I have a confession to make.
I watch Downton Abbey.
Not in a “my wife makes me watch it” way. In an “I can’t believe how good this is!” way.
Yes, I actually like it.
For those unfamiliar with the show, Downton Abbey (not Downtown Abbey – pronouncing it that way makes fans cringe) is a British drama that was set in the 1910s when it started several seasons ago, but has since moved into the Roaring ’20s.
I seldom talk about my TV viewing habits in this forum. But I’m bringing it up today because in last night’s episode there was a fleeting moment where an argument was made which always sets my teeth on edge.
Lady Mary, around whose fortunes the show revolves (did you like how I used British-sounding syntax there?) has been carrying on an affair with a suitor. Her grandmother, the dowager countess – played with scene-stealing bravado by the great Maggie Smith – has discovered her granddaughter’s moral lapse (not Mary’s first) and confronts her on it.
Mary’s response includes mildly-cloaked disdain for the dowager’s unevenly-applied moral codes.
“Obviously, it’s shocking to someone of your generation,” Mary says, rolling her eyes.
“Don’t let us hide behind the changing times, my dear,” responds granny. “This is shocking to most people in 1924!”
Their exchange is well-written and brilliantly acted. It’s delivered with the intent on putting a wry smile on viewers’ faces in 2015, which it did.
But It’s the Millennium!
I don’t know if people actually used such an argument in the 1920s, but it’s likely that they did. I do know this, though. People have used it all my life.
When people run out of valid arguments to explain their questionable and/or outright sinful behavior, they start quoting the date. As if we weren’t aware of the concept of a calendar.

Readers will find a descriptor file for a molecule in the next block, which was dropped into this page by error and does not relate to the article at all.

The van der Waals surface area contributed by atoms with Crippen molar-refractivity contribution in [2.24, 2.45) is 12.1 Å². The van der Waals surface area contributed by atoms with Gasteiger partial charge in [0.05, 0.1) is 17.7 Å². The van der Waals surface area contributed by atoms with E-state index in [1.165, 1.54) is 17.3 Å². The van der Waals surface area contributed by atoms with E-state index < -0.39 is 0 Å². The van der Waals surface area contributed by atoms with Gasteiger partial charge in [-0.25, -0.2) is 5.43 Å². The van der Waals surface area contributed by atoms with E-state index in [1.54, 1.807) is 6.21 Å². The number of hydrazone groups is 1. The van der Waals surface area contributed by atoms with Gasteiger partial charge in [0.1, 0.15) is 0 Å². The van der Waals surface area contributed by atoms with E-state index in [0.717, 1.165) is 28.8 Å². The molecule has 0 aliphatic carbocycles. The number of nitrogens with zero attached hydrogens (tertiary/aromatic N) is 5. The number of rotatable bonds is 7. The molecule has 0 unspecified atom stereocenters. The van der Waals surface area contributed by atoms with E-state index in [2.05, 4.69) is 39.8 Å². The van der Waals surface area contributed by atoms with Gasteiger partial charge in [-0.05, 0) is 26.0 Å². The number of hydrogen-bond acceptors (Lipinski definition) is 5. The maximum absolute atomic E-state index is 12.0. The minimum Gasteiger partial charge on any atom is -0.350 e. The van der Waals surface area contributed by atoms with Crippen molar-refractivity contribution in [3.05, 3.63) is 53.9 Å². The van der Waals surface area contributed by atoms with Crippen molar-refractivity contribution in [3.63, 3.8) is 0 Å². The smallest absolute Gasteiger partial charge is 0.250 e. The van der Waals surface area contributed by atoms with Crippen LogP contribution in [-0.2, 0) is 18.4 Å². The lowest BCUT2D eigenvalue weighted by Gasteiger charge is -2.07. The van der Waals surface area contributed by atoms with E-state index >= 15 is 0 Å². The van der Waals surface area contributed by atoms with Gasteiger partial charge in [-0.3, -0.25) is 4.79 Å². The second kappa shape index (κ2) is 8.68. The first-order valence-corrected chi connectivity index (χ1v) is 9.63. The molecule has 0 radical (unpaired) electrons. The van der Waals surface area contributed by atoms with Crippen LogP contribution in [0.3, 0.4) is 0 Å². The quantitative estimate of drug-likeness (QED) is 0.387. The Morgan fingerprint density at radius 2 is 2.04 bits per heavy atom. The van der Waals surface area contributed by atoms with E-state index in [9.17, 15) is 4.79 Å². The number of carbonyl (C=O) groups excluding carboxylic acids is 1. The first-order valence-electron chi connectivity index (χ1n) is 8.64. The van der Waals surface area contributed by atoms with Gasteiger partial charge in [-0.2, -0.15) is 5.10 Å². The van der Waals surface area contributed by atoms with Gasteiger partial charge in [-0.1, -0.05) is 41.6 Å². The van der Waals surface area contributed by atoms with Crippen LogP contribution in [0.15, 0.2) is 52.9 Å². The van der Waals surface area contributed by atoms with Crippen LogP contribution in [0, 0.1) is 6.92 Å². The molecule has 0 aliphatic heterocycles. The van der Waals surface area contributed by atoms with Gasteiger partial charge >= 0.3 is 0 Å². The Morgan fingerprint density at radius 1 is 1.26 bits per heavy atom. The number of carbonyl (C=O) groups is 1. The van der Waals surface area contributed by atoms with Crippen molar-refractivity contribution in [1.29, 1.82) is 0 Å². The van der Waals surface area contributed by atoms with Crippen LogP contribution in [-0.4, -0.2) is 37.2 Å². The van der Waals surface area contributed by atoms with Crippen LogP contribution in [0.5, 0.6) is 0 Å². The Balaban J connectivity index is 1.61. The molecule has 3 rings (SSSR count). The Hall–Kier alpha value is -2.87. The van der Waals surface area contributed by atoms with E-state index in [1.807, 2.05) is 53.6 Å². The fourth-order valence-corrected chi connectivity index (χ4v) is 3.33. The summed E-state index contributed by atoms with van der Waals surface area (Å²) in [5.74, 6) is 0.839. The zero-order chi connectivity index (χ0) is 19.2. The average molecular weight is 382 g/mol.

I’ve heard everything from “it’s the ’70s, man, don’t bum me out,” to “you can’t seriously still believe that in 2015, can you?” People were especially obnoxious about it at the turn of the millennium.
This is not to say that our moral choices shouldn’t be called into question. People often got things wrong in the past. As I write this post, it’s Martin Luther King Jr Day. Race relations are for from perfect today (2014 was a particularly rough year for them) but progress has been made. I cringe when I think about the kinds of racist (and sexist) talk and behavior people accepted in the 1950s and 60s. Thanks to people like Dr King, much of what was accepted then is all-but-universally denounced today.
But other moral choices are made less poorly today than they were then.
No, I’m not writing this post to make a point about any particular moral issue. Instead, I want to make this one plea. Especially to pastors and other (hopefully) moral leaders:
When addressing a moral issue, stop using the calendar on the wall as part of your argument. Today’s date has nothing to do with it!
When people say “but it’s 2015!” to excuse bad behavior, my response is usually something along the lines of, “it’s also Monday. What’s your point?” The day of the week means as much as the year on the calendar does.
By the way, this plea to the calendar to enforce a moral argument doesn’t just flow one way. While libertines (like Lady Mary) use it to excuse bad behavior, it’s also used by self-righteous moralists (like granny) when they complain about “kids these days”, the “modern church” and “back in my day…”
Insisting on the moral superiority of “the way things used to be” is no better an argument than condescendingly explaining “the way things are today”.
One Simple Request
Whichever side of an issue you’re on, feel free to bolster your argument by appealing to logic or scripture – especially scripture (properly contextualized and interpreted, that is). Or, better yet, use both. But I have one simple request to make of you today.
Stop pointing to the calendar to make your moral arguments!
If it was wrong then, it’s wrong now. If we were wrong about it then, show me how we got it wrong and I’ll be more than willing to change.
The calendar is a helpful tool when planning a birthday party. But it is woefully inadequate for making moral decisions.
Morality has no expiration date.
(Please use the comments to chat about the basis of this post – namely, the proper basis for moral decisions. But please do not use this as a forum to debate your stance on any particular moral issue. That rabbit-trail will turn bad, quickly. I will delete any comments that go that way.)
So what do you think? Have you heard or used similar calendar-on-the-wall arguments?
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